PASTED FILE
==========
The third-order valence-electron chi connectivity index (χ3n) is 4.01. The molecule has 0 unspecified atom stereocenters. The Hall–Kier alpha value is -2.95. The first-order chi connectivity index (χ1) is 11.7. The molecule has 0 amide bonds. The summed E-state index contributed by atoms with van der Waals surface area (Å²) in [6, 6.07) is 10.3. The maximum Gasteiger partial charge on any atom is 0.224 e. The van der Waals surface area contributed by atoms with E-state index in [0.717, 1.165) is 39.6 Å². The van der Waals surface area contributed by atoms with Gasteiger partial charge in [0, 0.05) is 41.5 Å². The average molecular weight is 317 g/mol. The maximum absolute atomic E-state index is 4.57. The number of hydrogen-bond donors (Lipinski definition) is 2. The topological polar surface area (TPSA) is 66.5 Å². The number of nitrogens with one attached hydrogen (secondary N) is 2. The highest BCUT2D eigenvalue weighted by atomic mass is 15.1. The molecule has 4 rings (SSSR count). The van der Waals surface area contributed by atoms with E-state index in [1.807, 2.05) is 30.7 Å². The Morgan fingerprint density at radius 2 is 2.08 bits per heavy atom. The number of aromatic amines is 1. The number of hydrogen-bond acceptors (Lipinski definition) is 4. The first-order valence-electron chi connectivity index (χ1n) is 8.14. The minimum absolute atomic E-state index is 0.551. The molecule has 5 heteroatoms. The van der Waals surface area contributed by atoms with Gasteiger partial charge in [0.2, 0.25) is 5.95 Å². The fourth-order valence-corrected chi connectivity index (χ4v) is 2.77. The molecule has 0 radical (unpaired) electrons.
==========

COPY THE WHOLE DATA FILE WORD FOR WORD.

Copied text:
The third-order valence-electron chi connectivity index (χ3n) is 4.01. The molecule has 0 unspecified atom stereocenters. The Hall–Kier alpha value is -2.95. The first-order chi connectivity index (χ1) is 11.7. The molecule has 0 amide bonds. The summed E-state index contributed by atoms with van der Waals surface area (Å²) in [6, 6.07) is 10.3. The maximum Gasteiger partial charge on any atom is 0.224 e. The van der Waals surface area contributed by atoms with E-state index in [0.717, 1.165) is 39.6 Å². The van der Waals surface area contributed by atoms with Gasteiger partial charge in [0, 0.05) is 41.5 Å². The average molecular weight is 317 g/mol. The maximum absolute atomic E-state index is 4.57. The number of hydrogen-bond donors (Lipinski definition) is 2. The topological polar surface area (TPSA) is 66.5 Å². The number of nitrogens with one attached hydrogen (secondary N) is 2. The highest BCUT2D eigenvalue weighted by atomic mass is 15.1. The molecule has 4 rings (SSSR count). The van der Waals surface area contributed by atoms with E-state index in [1.807, 2.05) is 30.7 Å². The Morgan fingerprint density at radius 2 is 2.08 bits per heavy atom. The number of aromatic amines is 1. The number of hydrogen-bond acceptors (Lipinski definition) is 4. The first-order valence-electron chi connectivity index (χ1n) is 8.14. The minimum absolute atomic E-state index is 0.551. The molecule has 5 heteroatoms. The van der Waals surface area contributed by atoms with Gasteiger partial charge in [0.2, 0.25) is 5.95 Å². The fourth-order valence-corrected chi connectivity index (χ4v) is 2.77. The molecule has 0 radical (unpaired) electrons.